This post on the L.A. Times’ L.A. Land blog about 17 brand-new model homes being auctioned off in Palmdale reminded me of my own auction story. It happened during the last downturn, in the mid-1990s.
The Palmdale homes, from around 1,800 to 4,100 square feet, originally were priced from $289K to $605K, but they’ll be auctioned with minimum selling prices of between $125,000 and $250,000. Pretty tempting stuff.
In 1993, I was about to get remarried. The first husband got the Riverside house (he still has it) that we’d purchased together in 1988 for $157,000. It had been my first new house, and I had put a lot of work into fixing it up. So when the fiance and I heard about an auction of brand-new homes in Moreno Valley (I know, I know), I may have seen an opportunity to replicate my former life (the house part) for relatively little money.
We picked out a 2,100-square-foot house on the cul-de-sac portion of the development, on the view side of the street. Starting prices were around $120,000. The same homes had sold before the crash for close to $200K. We agreed we would not go higher than $145,000. We got the house for $142,000 and thought we had gotten a great deal.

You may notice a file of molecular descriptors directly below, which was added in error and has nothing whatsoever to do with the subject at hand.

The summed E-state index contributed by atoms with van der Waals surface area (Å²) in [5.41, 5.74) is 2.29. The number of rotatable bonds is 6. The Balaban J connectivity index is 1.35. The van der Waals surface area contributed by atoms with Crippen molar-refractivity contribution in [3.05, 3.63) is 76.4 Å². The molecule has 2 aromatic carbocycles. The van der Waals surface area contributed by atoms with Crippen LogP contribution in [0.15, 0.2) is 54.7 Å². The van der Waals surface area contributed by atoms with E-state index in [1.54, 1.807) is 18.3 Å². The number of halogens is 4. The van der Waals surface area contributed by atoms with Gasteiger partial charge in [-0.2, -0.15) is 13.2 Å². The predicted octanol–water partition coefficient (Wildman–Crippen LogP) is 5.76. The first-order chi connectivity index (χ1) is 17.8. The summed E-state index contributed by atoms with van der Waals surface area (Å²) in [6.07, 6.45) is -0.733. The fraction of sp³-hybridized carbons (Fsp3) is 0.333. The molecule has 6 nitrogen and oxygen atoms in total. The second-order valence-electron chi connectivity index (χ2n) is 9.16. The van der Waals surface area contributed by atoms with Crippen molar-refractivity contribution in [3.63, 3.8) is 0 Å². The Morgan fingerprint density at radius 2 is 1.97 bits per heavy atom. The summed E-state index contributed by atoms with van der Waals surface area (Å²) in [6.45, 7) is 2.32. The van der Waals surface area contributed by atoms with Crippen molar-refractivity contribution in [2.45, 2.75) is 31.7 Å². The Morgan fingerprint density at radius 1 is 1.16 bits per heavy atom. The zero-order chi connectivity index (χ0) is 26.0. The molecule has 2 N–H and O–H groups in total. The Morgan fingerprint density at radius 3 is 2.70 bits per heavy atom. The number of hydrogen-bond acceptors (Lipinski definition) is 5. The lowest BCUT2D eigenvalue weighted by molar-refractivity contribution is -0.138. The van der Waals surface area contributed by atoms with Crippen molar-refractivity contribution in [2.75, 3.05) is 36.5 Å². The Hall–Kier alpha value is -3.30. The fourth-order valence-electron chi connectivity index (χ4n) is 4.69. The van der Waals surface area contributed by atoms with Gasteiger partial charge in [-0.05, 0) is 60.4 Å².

But this is why price should not be the only consideration in buying a house. Although we told ourselves this was “the nice part” of Moreno Valley (anything north of the freeway, where the mountains were, was preferable), the quality of life there sucked. There were no parks, no nice restaurants. Worse, we were surrounded by a high percentage of aggressive-dog-owning, loud-music-playing, lawn-maintenance-averse neighbors.
Even though we’d paid a low price for the house, we weren’t able to unload it without losing money until 1999 (net proceeds: $6,000). I hated every minute of living there. And the house’s newness was its only special quality.
I wonder who will be buying the Palmdale auction homes. I hope it’s people who love Palmdale, if that’s possible. Because even though it’s tempting to snap up a huge house for what seems like a song, you have to think about what it will be like to live there (unless you’re an investor, of course, but are these homes good investments?).
There’s a reason why areas like Palmdale, Lancaster, and Lake Elsinore are tanking harder than everywhere else. The main lure of those places was big houses for less money. The people who “bought” them couldn’t afford them. Now, entire neighborhoods are being abandoned. With all the foreclosures, there are new bargains to be had. But where does quality of life fit in?
I’d rather rent in a neighborhood I really want to live in than buy in an area just because I could.